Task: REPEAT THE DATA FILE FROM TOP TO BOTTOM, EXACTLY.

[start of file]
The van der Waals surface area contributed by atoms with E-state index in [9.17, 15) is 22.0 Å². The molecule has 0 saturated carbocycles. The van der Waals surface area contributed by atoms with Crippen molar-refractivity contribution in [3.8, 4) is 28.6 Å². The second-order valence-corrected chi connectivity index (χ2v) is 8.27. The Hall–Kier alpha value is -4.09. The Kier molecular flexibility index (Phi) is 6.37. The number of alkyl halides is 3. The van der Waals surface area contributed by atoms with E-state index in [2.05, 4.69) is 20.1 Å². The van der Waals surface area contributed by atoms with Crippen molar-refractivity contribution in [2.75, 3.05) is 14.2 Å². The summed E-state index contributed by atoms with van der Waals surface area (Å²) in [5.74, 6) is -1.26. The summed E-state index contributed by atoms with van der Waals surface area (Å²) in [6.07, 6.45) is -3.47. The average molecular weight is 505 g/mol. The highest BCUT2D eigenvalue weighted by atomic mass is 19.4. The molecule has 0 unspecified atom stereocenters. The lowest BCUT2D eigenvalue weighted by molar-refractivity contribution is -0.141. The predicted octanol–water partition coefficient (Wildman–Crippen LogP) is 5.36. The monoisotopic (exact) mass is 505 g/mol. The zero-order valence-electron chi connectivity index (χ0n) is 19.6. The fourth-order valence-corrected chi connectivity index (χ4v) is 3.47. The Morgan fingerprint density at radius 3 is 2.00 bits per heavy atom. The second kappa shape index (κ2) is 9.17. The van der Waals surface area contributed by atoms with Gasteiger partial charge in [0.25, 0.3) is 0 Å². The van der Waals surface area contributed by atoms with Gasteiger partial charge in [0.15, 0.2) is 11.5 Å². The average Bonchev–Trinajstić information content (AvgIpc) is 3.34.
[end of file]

The van der Waals surface area contributed by atoms with E-state index in [9.17, 15) is 22.0 Å². The molecule has 0 saturated carbocycles. The van der Waals surface area contributed by atoms with Crippen molar-refractivity contribution in [3.8, 4) is 28.6 Å². The second-order valence-corrected chi connectivity index (χ2v) is 8.27. The Hall–Kier alpha value is -4.09. The Kier molecular flexibility index (Phi) is 6.37. The number of alkyl halides is 3. The van der Waals surface area contributed by atoms with E-state index in [2.05, 4.69) is 20.1 Å². The van der Waals surface area contributed by atoms with Crippen molar-refractivity contribution in [2.75, 3.05) is 14.2 Å². The summed E-state index contributed by atoms with van der Waals surface area (Å²) in [5.74, 6) is -1.26. The summed E-state index contributed by atoms with van der Waals surface area (Å²) in [6.07, 6.45) is -3.47. The average molecular weight is 505 g/mol. The highest BCUT2D eigenvalue weighted by atomic mass is 19.4. The molecule has 0 unspecified atom stereocenters. The lowest BCUT2D eigenvalue weighted by molar-refractivity contribution is -0.141. The predicted octanol–water partition coefficient (Wildman–Crippen LogP) is 5.36. The monoisotopic (exact) mass is 505 g/mol. The zero-order valence-electron chi connectivity index (χ0n) is 19.6. The fourth-order valence-corrected chi connectivity index (χ4v) is 3.47. The Morgan fingerprint density at radius 3 is 2.00 bits per heavy atom. The second kappa shape index (κ2) is 9.17. The van der Waals surface area contributed by atoms with Gasteiger partial charge in [0.25, 0.3) is 0 Å². The van der Waals surface area contributed by atoms with Gasteiger partial charge in [0.15, 0.2) is 11.5 Å². The average Bonchev–Trinajstić information content (AvgIpc) is 3.34.